Basic unit of a protein molecule; there are 20 different types of these used in proteins, each having a specific set of shape, electrical charge, & water or fat affinity characteristics.
Drug that prevents the body from rejecting foreign solid organ transplants.
Antibody-producing lymphocyte involved in humoral (bodily fluid) immunity.
Drugs that alter the expression & response to surface antigens & enhance immune cell activities in ways that promote destruction of human malignancies.
Application of biologicy systems & organisms for agricultural, industrial, or medical purposes.
Cellular (Cell-Mediated) Immunity
Specific response to antigens that is mediated primarily by T lymphocytes & macrophages.
Reproducing identical copies of a gene by DNA technology.
Colony-Stimulating Factor (CSF)
Chemical that stimulates the bone marrow to produce blood cells.
Lipoproteins & globulins in blood plasma that react w/ the antigen antibody complex.
Of a nucleic acid strand, having each nucleotide base paired up w/ its counterpart in the other strand.
Drug administered to reduce the side effects & toxicity of chemotherapy agents.
Changed in nature or natural quality; the disruption of natural structure.
Cancerous growth that is widely sistributed & is not localized.
Order of nucleotide bases in the DNA molecule; a group of 3 nucleotides translates into 1 amino acid.
Escape of IV fluids into the surrounding tissue.
Granulocyte Colony-Stimulating Factor (G-CSF)
Drug that stimulates the bone marrow to produce specific white blood cells, such as granulocytes.
Replacement plasma protein that is necessary for blood coagulation & is not produced in a person w/ hemophilia.
Immune response in which secreted antibodies are transported by bodily fluids.
Immune system's way of providing resistance to disease & malignancy thru the production of antibodies & phagocytes.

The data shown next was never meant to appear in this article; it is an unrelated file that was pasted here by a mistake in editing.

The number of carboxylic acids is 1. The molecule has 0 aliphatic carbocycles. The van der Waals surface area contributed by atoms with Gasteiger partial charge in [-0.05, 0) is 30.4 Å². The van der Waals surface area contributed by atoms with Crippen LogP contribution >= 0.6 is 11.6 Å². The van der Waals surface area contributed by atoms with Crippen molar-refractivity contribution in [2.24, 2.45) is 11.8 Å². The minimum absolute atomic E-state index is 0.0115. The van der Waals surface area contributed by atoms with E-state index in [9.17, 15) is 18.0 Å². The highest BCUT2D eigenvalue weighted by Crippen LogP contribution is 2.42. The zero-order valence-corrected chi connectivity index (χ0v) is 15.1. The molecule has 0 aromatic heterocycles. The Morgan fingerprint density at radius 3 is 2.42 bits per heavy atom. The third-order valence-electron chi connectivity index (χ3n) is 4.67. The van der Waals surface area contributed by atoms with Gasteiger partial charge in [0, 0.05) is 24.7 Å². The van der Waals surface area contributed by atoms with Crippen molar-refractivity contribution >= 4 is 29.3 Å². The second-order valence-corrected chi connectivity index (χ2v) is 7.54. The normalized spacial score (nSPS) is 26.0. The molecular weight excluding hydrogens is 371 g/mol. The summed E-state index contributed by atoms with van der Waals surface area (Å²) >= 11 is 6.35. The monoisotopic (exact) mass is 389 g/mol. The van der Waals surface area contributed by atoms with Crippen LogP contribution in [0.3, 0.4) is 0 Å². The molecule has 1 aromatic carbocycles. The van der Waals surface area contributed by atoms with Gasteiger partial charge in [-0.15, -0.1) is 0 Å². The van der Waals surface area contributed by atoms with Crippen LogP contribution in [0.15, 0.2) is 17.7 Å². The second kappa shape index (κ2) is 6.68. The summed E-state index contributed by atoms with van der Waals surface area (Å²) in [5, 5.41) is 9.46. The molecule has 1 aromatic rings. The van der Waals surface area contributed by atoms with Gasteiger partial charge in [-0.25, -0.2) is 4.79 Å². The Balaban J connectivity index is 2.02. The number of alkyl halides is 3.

Protein that responds to a specific antigen.
Netowrk of vessels that carry lymph, the lymph nodes, & the lymphoid organs, including the tonsils, spleen, & thymus; a system for filtering bodily fluids by nodes, vessels, & lymphocytes before the fluids return to general circulation.
Monoclonal Antibody (MAb)
Antibody produced in a laboratory by a culture derived from a single B cell.
Large white blood cell that engulfs antigens, toxins, & cellular debris, & digests it & displays peptides complexed w/ MHc for recognition by T cells.
Disorder that occurs when normal cellular control mechanisms become altered; characterized by uncontrolled cellular growth & the development of abnormal cells.
Basic unit of a DNA molecule, containing 1 of 4 possible bases.
Labeling antigen material so that it is more redily identified & destroyed by macrophages.
Tissue injury to the oral cavity associated w/ chemotherapy & radiation.
B cell that produces freely circulating antibodies in very large quantities.
Small circular ring of DNA that can insert itself into bacterial genes & can carry genes from 1 bacterial cell to another.
Original site where a cancerous tumor develops.
Part of plasmid DNA where protein production starts.
Artificial DNA produced in a laboratory by inserting strands of DNA from 1 organism into that of another organism.
Condition in which a tumor is inactive w/ no cell division or growth; typically a goal of chemotherapy.
Process of copying the DNA of a cell into a new set of DNA melecules to produce a new cell.
Lack of responsiveness of cancer cells to chemotherapy.
New cancerous tumor site to which malignant cells have spread form the original site.
T & B memory cells, which carry & presere info for the recognition of specific antigens.
Tumor that forms a solid mass & can be examined by touching.
Lymphocyte that responds to antigens presented on the srface of other cells; involved in cellular immunity.
Portion of plasmid DNA where protein production stops.
Copying of info from a DNA strand onto an RNA strand, when then serves as a messenger to the molecular systems that use it to assemble a protein.